Qatar 2022 World Cup identity revealed

The new design created by Portuguese consultancy Unlock, takes inspiration from Arab winter shawls, and desert sand dunes

The brand identity of the Qatar 2022 World Cup has been revealed. Launched in the Qatari capital city of Doha, the new logo has been broadcast in cities around the world.

The new look was designed by Portuguese consultancy Unlock, and features a curved figure of eight infinity symbol and Arabic calligraphy that “fuses tradition with modernity” according to FIFA.

Qatar won the World Cup bid in 2010, beating out the US, Australia and Japan in the process. The new identity includes plenty of nods to the country’s customs and wider cultural position in Asia.

The main symbol is said to take inspiration from traditional woollen shawls that are worn throughout Asia in the winter months. This is an acknowledgement of the timing of the tournament itself – which will take place in November and December 2022 for the first time in World Cup history (previously it has always been held between May and July).

FIFA also points out how the “swooping curves” of the new logo represent the movements of desert sand dunes found throughout the country.

Beyond this, FIFA says the figure of eight represents the eight stadiums that will host the competition. Among those will be the Lusail Stadium – a structure inspired by traditional fanar lanterns – which is scheduled for completion in late 2020.

When working with fellow Portuguese design consultancy BrandiaCentral, Unlock’s co-founder and creative director Miguel Viana was part of the team to create the Russia 2018 World Cup identity. In a conversation with Design Week about the 2018 design, he said World Cup logos celebrate “the dreams of the world”.


Designers react to the new identity:

“Branding major sporting events like the FIFA World Cup will always be a struggle. I mean, it’s almost impossible to shoe-horn every value and vision of both a sport and a governing body sneezed at you from the corporate brass. Ultimately, the results are all-too-often a cold and culturally vacuous corporate casserole, post-rationalised beyond any recognition of either sport, organisation, or host nation. Which, now I think about it (under the reported circumstances), might actually be a great representation of what FIFA have done to the World Cup by sending it to Qatar.”

Craig Oldham, The Office of Craig Oldham.

“Sadly, I think they’ve missed the mark here. Tying the ‘8 stadiums’ and interconnected concept together into an infinity symbol is neat, but I don’t think it quite expresses the other aspects it claims to all that much. The 3D colour execution is probably the thing that is letting it down—using the Qatar flag colours makes sense, but the 3D aspect makes it look like an infinite loop of milk. I reckon the sand dunes and the woollen shawl mirroring could have perhaps been expressed more elegantly without putting it through a render machine, as it is it’s not something you pick up on at all just from looking at the design. All of this is moot however, because at first glance I thought this was a maxi pad advert. Pretty sure that’s not the spirit of the World Cup. Whoops.”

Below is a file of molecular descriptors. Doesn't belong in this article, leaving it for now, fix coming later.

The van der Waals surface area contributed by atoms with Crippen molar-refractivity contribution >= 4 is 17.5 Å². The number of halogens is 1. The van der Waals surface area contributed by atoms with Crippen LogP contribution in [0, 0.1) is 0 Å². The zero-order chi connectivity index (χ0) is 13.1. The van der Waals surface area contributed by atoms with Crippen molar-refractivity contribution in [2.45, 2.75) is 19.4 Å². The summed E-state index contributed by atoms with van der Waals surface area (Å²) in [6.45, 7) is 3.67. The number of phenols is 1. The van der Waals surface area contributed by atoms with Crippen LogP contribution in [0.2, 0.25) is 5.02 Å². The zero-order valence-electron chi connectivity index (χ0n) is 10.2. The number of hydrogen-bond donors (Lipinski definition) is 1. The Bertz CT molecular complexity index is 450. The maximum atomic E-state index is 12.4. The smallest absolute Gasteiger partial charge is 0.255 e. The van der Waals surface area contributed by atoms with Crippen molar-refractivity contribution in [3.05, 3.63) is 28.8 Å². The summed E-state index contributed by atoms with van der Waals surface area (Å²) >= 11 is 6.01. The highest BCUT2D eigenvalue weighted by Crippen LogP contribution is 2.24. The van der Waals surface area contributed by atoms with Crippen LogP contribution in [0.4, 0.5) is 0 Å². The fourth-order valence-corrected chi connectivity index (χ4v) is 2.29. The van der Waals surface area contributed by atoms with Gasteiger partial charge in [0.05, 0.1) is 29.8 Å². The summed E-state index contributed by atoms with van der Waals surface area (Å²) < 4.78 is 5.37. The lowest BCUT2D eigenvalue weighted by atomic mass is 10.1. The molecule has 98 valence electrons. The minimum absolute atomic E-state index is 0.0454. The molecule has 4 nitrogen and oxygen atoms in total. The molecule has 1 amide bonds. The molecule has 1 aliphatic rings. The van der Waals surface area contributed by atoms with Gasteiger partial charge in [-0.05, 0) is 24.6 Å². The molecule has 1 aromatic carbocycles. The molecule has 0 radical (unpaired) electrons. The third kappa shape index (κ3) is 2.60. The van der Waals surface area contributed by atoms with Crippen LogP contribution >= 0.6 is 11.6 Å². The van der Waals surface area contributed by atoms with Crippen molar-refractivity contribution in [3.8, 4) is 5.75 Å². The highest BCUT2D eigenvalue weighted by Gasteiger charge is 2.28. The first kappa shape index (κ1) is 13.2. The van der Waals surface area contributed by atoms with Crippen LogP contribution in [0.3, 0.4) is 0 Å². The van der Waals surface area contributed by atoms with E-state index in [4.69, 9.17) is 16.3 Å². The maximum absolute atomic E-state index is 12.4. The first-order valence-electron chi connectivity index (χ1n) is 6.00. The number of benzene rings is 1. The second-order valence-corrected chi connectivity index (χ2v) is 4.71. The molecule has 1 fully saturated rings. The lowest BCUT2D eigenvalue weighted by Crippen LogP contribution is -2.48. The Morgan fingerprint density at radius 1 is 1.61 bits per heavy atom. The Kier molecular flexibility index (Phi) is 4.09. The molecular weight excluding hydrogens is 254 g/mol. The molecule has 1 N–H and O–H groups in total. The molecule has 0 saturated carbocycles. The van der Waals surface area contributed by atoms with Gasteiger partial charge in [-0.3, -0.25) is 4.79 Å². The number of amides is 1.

Tessa Simpson, design and direction at O Street

“My initial reaction was one of ambivalence – maybe a little confusion. It begs to be understood because there are so many symbolic facets to it: sand dunes, a woolen shawl, an 8/infinity symbol and embroidery detail – all in one mark. That said, for me (if you squint a little), the lasting impression is an expressive representation of the iconic World Cup trophy that is own-able and immediate.”

Chris Tozer, senior art director at Mr B & Friends

What do you think? Carry on the conversation below…

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Comments
  • Mike Stewart September 5, 2019 at 5:18 pm

    I think it’s just a case of trying too hard to be all things to everyone… the best logos/symbols are usually simple and instantly convey the intended message. This is too complicated for me…

  • Steve Braham September 5, 2019 at 6:05 pm

    For a moment there I thought it was sponsored by Virgin

  • Falkeh September 6, 2019 at 10:33 am

    I will say this, at my first glance to the trademark, I was suspicious of a concept. It seems like I was seeing two pigeons kissing, and I was like why?

    But now having read through this, I will say it look too traditional and not serving that balance that every other country can own. Of course, if Qatar did not win the cup the winner may not really like the cup because it will look originated from Qatar and will not be the best thing.

    And then it should be simple and serve the balance.

    Thanks.

  • Steve Lasko September 6, 2019 at 2:00 pm

    It looks like a random machined piece of plastic or porcelain, roughly configured into a vertical, off-center infinity sign. I don’t connect any of it to a worldwide sporting event. This is a nearly total design fail.

  • Rehan Saiyed September 9, 2019 at 8:25 am

    Nothing unexpected, as I have worked over few projects with some of the similar government initiatives there. Unfortunately ‘decoration’ is ‘design’ to them. If you simplify and approach it graphically with justified strategy, you will be immediately rejected. Present them with florals and 3D with lots of colour, they will love it. They have money to spend but lacks vision, a sad reality.

  • Graeme Stephenson September 12, 2019 at 5:19 pm

    “A camel is a horse designed by committee…” There’s something very transcendent about that mantra that seems very evident here.

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